Projector Reviews Images

JMGO U2 Laser TV Review - Performance

Posted on November 17, 2021 by Philip Boyle


The JMGO U2's TriColor laser light source can display an incredibly wide range of colors; however, just because JMGO's TriColor laser can display a massive range of colors does not mean this ability is utilized skillfully or accurately. I’m not saying the color looks bad but it is not incredibly accurate out of the box. I’m sure that many people buying this projector won’t be expecting for perfect color accuracy, especially at the JMGO U2’s price.

The Warm mode tended to introduce too much green into the picture. However, the Standard mode displayed blue hues.

One of the most impressive things about the JMGO U2 is that it offers a Tri-Color laser engine. However, unlike other 4K ultra-short-throw projectors I've recently reviewed, such as the Hisense L9G or Optoma CinemaX P2, JMGO does not appear to have spent much time working on the projector’s color accuracy. They also didn't provide custom color mapping for different color spaces. For example, SDR content appears to be mapped to the widest BT.2020 color gamut, displaying wildly inaccurate and oversaturated colors.

Since your room and screen material can have a major impact on the overall picture, I don’t recommend using someone else's calibration adjustments. If your room is brighter/darker or your walls are a different color, copying someone else's results can cause more harm than good. However below are the before and after results in my room.

To test the projector's color accuracy we use Portrait Displays Calman color calibration software.

Pre-Calibration Color Sweep and Grayscale

While the JMGO U2 includes a tri-color laser light source capable of reproducing a wide range of colors, the out-of-the-box, the color tracking of the projector was poor.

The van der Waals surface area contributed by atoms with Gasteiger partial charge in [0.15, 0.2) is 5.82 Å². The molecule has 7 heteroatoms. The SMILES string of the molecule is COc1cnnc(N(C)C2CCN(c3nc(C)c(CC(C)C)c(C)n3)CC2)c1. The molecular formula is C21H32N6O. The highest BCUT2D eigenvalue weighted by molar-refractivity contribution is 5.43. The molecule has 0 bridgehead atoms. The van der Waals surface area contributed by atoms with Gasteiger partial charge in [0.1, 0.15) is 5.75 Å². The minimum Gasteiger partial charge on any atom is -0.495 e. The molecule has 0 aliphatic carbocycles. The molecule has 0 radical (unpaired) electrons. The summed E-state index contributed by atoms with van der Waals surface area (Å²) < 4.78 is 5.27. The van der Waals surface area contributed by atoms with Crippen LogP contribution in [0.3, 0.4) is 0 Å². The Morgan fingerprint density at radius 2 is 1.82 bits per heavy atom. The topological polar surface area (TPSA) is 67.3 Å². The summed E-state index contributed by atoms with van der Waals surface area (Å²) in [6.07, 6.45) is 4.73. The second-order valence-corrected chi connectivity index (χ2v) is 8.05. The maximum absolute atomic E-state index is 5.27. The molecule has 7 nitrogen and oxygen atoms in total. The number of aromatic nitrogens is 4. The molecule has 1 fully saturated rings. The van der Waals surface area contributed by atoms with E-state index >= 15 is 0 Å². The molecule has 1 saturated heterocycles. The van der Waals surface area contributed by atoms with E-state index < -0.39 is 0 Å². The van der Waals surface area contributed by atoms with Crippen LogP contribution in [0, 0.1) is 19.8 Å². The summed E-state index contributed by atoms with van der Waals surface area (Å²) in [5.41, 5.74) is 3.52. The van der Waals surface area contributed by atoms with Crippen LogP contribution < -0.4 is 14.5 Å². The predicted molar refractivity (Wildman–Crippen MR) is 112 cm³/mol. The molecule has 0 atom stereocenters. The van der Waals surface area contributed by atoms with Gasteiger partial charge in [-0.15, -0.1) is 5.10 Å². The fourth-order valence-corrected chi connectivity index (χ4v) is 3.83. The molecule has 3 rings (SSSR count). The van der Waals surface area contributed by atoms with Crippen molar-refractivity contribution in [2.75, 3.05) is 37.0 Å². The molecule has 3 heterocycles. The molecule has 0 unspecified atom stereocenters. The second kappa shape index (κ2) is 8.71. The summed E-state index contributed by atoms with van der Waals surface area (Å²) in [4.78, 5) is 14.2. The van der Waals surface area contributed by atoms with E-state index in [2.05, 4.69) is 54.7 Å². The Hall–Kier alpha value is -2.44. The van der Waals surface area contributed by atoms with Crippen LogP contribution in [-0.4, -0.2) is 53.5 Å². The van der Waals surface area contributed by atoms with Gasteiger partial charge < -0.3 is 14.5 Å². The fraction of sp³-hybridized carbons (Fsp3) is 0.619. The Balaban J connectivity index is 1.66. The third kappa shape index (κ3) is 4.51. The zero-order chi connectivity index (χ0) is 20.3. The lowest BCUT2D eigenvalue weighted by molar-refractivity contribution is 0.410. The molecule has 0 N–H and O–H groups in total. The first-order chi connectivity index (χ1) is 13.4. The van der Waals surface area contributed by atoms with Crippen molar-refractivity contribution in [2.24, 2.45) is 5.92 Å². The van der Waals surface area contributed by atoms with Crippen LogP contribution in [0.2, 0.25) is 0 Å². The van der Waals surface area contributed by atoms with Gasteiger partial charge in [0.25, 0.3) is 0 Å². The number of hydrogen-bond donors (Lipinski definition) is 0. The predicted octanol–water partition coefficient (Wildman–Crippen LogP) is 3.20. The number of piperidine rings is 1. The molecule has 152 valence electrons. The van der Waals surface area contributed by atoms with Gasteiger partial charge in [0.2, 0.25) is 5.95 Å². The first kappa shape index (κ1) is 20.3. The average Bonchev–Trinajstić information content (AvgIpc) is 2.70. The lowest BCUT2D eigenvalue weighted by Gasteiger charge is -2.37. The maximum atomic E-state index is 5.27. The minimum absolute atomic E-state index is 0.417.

The projector's grayscale (RGB Balance) was worse than most Laser TVs that I have tested. Since the JMGO U2 does not include any way to adjust RGB grayscale, there was little we could do adjust the unit's accuracy.

When measured, the color temperature was about 7161K which was several hundred degrees off my target of 6500K.

The Rec. 709 color tracking out of the box was poor. With the exception of Blue, all colors were shifted and these issues could not be corrected because the projector lacked CMS adjustments. There was very little that could be done to adjust the color shift problem with the exception of the TINT control.

  • Picture Mode: USER
  • Color Temperature: 7161K
  • Average Grayscale dE: 33.0
  • Average Color dE: 9.04
  • Gamma: 1.02

Post-Calibration Grayscale

Since the JMGO U2 doesn't offer 2pt graycale adjustment or CMS controls, I only had BRIGHTNESS, COLOR and TINT setting available to fine-tune the image. Note that these picture adjustments are also only available in the USER picture preset.

We set he COLOR TEMP setting to Standard which deliver the most accurate color temperature.

There was wasn't a GAMMA adjustment to help achieve my gamma target of 2.2 on my ALR screen in my room.

However lowering the projector's BRIGHTNESS to 48 and CONTRAST to 49, reduced the amount of Grayscale luminance error which improved the projector's Average Grayscale dE. This also bought Gamma closer to my 2.2 target.

There was little that could be done to correct the unit's poor color tracking so the before and after measurements were nearly identical.

  • Picture Mode: USER
  • Color Temperature: 7024K
  • Average Grayscale dE: 10.2
  • Average Color dE: 8.89
  • Gamma: 1.94

Delta E, as a measure of grayscale/color accuracy, of 3 and under is considered ‘Excellent’ and imperceptible by the human eye. Before adjustment, the average grayscale dE was around 9 which is noticable and after adjustment, it only improved slightly.

The JMGO applies the same setting adjustments to both SDR and HDR. When viewing HDR in the USER mode I had to make the following adjustments.

  • Brightness 53
  • Contrast 70
  • Hue 50
  • Sharpnness 50
  • Saturation 67

JMGO only includes basic color adjustments, as well as some manual presets. Since there isn't white balance and CMS adjustments the ability to fine-tune the image is limited. The preset color temperature adjustments only helped a little with the inaccurately displayed colors.

Is this a deal-breaker? Maybe. At the projector’s $2,599 promotional price, perhaps JMGO figures for their target customers the lack of color calibration adjustments won’t be an issue.